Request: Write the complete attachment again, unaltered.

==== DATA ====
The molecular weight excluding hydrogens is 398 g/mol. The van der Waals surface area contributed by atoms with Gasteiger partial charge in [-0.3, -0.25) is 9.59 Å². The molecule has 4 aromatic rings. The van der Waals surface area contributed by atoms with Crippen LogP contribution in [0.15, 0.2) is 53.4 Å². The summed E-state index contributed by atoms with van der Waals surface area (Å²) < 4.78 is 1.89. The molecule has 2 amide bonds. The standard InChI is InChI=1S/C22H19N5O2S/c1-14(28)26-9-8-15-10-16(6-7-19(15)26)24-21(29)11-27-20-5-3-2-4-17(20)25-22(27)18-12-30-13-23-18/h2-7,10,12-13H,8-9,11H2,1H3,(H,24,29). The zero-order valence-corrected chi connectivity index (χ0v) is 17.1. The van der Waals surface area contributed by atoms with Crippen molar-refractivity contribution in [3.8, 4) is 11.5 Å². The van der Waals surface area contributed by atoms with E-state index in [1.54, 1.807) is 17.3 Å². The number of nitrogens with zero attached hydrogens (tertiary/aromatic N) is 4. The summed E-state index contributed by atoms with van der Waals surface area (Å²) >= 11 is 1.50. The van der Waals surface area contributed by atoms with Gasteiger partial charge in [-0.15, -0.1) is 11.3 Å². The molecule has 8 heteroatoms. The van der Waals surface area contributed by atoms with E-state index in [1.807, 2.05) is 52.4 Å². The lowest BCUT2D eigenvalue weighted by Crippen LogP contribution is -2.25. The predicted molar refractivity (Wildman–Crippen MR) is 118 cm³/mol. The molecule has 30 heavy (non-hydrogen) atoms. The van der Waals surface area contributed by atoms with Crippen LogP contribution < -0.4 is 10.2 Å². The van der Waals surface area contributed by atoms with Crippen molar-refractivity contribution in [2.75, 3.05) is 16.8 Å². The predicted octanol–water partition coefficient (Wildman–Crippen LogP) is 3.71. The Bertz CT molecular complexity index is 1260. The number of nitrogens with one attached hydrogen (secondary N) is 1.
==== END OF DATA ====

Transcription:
The molecular weight excluding hydrogens is 398 g/mol. The van der Waals surface area contributed by atoms with Gasteiger partial charge in [-0.3, -0.25) is 9.59 Å². The molecule has 4 aromatic rings. The van der Waals surface area contributed by atoms with Crippen LogP contribution in [0.15, 0.2) is 53.4 Å². The summed E-state index contributed by atoms with van der Waals surface area (Å²) < 4.78 is 1.89. The molecule has 2 amide bonds. The standard InChI is InChI=1S/C22H19N5O2S/c1-14(28)26-9-8-15-10-16(6-7-19(15)26)24-21(29)11-27-20-5-3-2-4-17(20)25-22(27)18-12-30-13-23-18/h2-7,10,12-13H,8-9,11H2,1H3,(H,24,29). The zero-order valence-corrected chi connectivity index (χ0v) is 17.1. The van der Waals surface area contributed by atoms with Crippen molar-refractivity contribution in [3.8, 4) is 11.5 Å². The van der Waals surface area contributed by atoms with E-state index in [1.54, 1.807) is 17.3 Å². The number of nitrogens with zero attached hydrogens (tertiary/aromatic N) is 4. The summed E-state index contributed by atoms with van der Waals surface area (Å²) >= 11 is 1.50. The van der Waals surface area contributed by atoms with Gasteiger partial charge in [-0.15, -0.1) is 11.3 Å². The molecule has 8 heteroatoms. The van der Waals surface area contributed by atoms with E-state index in [1.807, 2.05) is 52.4 Å². The lowest BCUT2D eigenvalue weighted by Crippen LogP contribution is -2.25. The predicted molar refractivity (Wildman–Crippen MR) is 118 cm³/mol. The molecule has 30 heavy (non-hydrogen) atoms. The van der Waals surface area contributed by atoms with Crippen LogP contribution < -0.4 is 10.2 Å². The van der Waals surface area contributed by atoms with Crippen molar-refractivity contribution in [2.75, 3.05) is 16.8 Å². The predicted octanol–water partition coefficient (Wildman–Crippen LogP) is 3.71. The Bertz CT molecular complexity index is 1260. The number of nitrogens with one attached hydrogen (secondary N) is 1.